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Dear Dr. Roach: Thirty years ago, when I was in my 40s, I was diagnosed with bronchiolitis, which was considered a disease of young children. When lying down in bed at night, I coughed to clear my rattly chest and suddenly could not breathe at all. It was terrifying, and just before passing out, my breath returned with the bray of a donkey. This happened several times over several nights, although never in the daytime. Thereafter, for weeks and weeks, I coughed until I vomited, I couldn’t catch my breath, my ribcage hurt and my face and eyes were puffed up from the strain of the coughing. For that, I was given steroids, I believe. It was about six weeks from the first little tickle in my throat until the horrible experience ended.

My question is,could this have been whooping cough?

E.O.

Dear E.O.: It’s impossible to be sure now, but I think it’s very likely it was whooping cough. I have had letters from people whose symptoms lasted up to six months. It’s quite horrible. The steroids sometimes can help with the airway inflammation, but only early and appropriate antibiotics can really stop the six weeks to three months of intense coughing.

Dear Dr. Roach: Recently, I had an ultrasound on my gallbladder and liver, mainly to check on a polyp found on my gallbladder six months ago. There was no change in size, so my doctor isn’t concerned.

However, the ultrasound showed that I have an abdominal aortic dilation/aneurysm (2.9 cm). My doctor doesn’t seem too concerned, suggesting that I follow a healthy diet and lose some weight (I’m overweight by about 30 pounds). She said I’ll have another ultrasound in a year. After looking up the condition online, it sounds rather serious.

K.M.

Dear K.M.: The aorta is the largest blood vessel in the body, coming directly off the left ventricle of the heart, arching in the top of the chest to provide blood to the head and arms, then progressing down the body, providing blood to the abdominal organs before it divides into the femoral arteries (to the legs) at about the level of the bellybutton.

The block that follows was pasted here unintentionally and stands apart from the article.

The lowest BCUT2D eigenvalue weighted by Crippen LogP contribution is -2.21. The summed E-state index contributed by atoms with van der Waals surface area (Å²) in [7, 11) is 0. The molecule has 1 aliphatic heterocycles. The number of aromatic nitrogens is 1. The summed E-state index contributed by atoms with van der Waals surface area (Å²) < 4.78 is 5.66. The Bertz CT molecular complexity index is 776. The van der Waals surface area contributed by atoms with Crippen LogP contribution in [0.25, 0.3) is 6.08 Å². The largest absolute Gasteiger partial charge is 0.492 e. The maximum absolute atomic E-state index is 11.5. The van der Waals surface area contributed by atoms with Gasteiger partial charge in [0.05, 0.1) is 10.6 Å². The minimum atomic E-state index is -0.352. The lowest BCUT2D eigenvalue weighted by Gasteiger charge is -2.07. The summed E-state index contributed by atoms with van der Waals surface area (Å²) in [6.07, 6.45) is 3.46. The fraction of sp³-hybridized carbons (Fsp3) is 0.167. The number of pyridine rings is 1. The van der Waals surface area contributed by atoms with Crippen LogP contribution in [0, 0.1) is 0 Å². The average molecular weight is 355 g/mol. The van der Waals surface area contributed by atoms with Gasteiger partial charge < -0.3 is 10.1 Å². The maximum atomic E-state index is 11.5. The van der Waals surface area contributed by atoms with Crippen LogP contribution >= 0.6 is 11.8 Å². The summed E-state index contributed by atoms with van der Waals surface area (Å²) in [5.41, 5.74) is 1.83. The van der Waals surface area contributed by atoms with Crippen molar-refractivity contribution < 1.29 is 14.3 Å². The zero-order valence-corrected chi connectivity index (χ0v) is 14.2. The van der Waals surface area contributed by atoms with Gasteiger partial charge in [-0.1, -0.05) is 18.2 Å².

The aorta can become enlarged (dilated), and when large enough, it is referred to as an “abdominal aortic aneurism.” Rupture of an AAA is disastrous: It usually is fatal, so when it is recognized, it is watched and intervention is undertaken before it becomes a high risk for rupture. AAAs are more likely in men, and the major risk factors are smoking, atherosclerosis (fatty deposits and calcium in the blood vessels) and connective tissue diseases, such as Marfan’s syndrome.

Men ages 65 to 75 with any history of smoking should be screened for an AAA. An ultrasound is a quick, safe, reliable way of screening. The diagnosis of an AAA depends on size: For most women, a level of 3 cm is a reasonable cutoff. You are just below that, so I understand why your doctor may want to check up on it again. Assuming you don’t smoke (quit now if you do), then it’s most important to control your blood pressure. A diet with plenty of fruits and vegetables was found to be protective against AAA. Being overweight or obese may increase risk, so work with your doctor on losing the extra weight.

Email questions to ToYourGoodHealth @med.cornell.edu.

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